Here are samples of 2 of the Main Idea posters. Get the full set here FREE: Text Structure Main Idea Posters CE-2019  There are 10 posters (1 Main Idea and 1 Summarizing poster for each of the five text structures).  If you have suggestions for improvement, please let me know.  I want to make these usable for YOU!

Text Structures Part 3: Sequence and Descriptive

by C. Elkins, OK Math and Reading Lady

Welcome back to the third text structure post.  Today’s focus will be on sequence / chronological order and descriptive text structures. Here are some graphic organizers to keep in mind.

Sequence / Chronological Order

1. Sequence refers to a particular order in time. This can be:

  • Information presented minute by minute, hourly, weekly, monthly, yearly, etc.
  • Providing information by dates (a timeline)
  • Steps of how to complete something (first, second, third, etc.)
  • A retelling of events in the order they happened: First, next, then, finally or beginning / middle / end.  It may be helpful to use a “retelling rope”.   Use a section of rope or nylon cord (approx. 1 foot long). Tie several knots along the length of it (3-5). At each knot, retell part of the story or events in sequence.
  • Observing how things / people have changed over time
  • Non-fiction and fiction selections
  • Arranging events in order using pictures

2. Connecting sequence to strategies:

  • Predict what will happen next in the sequence.
  • Visualize the steps involved.
  • Make personal connections regarding your own experience with the sequenced topic.

3. Sequence / Chronological order main idea / summarizing sentence frames:  Suppose I read an article telling about the seasonal journey of a pod of whales.  Again, the topic is whales — but this is NOT the main idea.

  • (Main idea):  Whales travel to different locations each season to find food and a mate.
  • How to ________ step by step.
  • The timeline of _________________.
  • There are several steps to ______________. First, _________. Then, ___________. Last, ________.
  • The life cycle of __________.
  • Many things happened during _____________’s life.
  • (Summarize): Whales travel to different locations each season to find food and a mate. In the spring, they ________. In the summer, ______________.  In the fall, _____________. In the winter, _________.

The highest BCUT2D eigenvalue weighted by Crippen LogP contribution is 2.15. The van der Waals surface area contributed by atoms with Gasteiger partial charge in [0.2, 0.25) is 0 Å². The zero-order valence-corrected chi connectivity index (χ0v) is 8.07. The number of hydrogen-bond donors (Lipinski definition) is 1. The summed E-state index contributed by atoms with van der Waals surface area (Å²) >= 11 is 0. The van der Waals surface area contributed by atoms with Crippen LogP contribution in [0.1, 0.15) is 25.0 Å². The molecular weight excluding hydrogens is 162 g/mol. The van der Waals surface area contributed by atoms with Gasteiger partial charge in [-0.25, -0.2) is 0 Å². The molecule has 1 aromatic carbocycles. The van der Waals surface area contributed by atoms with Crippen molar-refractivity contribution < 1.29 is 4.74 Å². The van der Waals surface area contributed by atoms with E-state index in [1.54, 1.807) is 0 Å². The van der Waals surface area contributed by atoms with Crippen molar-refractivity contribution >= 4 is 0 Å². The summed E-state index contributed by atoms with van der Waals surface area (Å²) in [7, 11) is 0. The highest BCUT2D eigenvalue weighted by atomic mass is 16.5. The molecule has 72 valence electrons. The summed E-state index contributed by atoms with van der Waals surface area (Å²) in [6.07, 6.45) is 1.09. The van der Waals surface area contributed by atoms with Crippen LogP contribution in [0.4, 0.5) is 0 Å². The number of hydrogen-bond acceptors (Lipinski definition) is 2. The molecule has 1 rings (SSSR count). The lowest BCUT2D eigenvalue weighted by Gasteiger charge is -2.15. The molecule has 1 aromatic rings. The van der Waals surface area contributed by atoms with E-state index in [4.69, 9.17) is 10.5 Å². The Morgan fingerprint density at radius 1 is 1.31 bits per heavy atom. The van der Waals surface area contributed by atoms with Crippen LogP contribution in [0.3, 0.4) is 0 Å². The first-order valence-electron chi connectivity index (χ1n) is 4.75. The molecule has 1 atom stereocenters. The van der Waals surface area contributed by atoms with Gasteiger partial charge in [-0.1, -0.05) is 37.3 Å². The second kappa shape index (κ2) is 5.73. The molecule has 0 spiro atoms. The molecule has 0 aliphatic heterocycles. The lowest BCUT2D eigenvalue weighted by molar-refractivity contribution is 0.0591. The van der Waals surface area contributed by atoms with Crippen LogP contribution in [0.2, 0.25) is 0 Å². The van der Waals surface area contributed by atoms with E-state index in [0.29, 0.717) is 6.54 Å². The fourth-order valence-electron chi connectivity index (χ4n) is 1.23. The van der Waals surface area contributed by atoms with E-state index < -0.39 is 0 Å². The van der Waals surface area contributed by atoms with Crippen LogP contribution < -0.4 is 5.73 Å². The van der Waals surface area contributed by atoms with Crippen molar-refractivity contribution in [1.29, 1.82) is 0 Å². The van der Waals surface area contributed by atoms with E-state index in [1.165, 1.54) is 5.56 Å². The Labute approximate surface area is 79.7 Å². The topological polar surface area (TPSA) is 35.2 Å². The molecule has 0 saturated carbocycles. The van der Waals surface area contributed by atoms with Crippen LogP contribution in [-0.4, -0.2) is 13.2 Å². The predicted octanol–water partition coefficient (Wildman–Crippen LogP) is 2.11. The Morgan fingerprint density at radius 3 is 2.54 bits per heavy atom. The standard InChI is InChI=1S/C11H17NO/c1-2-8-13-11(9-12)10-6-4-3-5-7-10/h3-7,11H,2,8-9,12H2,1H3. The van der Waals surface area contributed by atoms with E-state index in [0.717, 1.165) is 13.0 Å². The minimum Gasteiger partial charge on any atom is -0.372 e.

• To make ________, follow these steps: ________________.
  • The life cycle of a ___________ includes these stages: _______________.
  • Many things happened during _____________’s life. In (year), he/she_____________. After that, _____________. Then, ________________. Finally, ___________________.

Descriptive Text Structure

1. Descriptive structures give details.  These can be:

  • Details or descriptions about a person, a place, a thing, an idea, an animal, an event, etc.
  • A web graphic organizer is a good model to visualize, with the topic in the center and the supporting details branching outwards.

2. Connecting to strategies:

  • Visualize what is being described, especially if there are no pictures or photos in the text.
  • Ask questions about the topic such as:  “I wonder . . .”
  • Analyze the point of view:  What is the author’s point of view. Is he/she presenting a one-sided view of the details presented?
  • Make connections to the topic.

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Text Structures Part 2: Cause and Effect + Problem / Solution

by C. Elkins, OK Math and Reading Lady

Welcome back to part 2 regarding Text Structure.  As I mentioned before, pairing a text with a graphic organizer to help highlight the structure can be very helpful to frame the main idea and summary. When a graphic organizer is used often, then students begin to visualize them and organize their thoughts mentally as well.  And still better . . . combining text structure instruction with reading strategies such as visualizing, questioning, making connections, and predicting will lead to higher comprehension.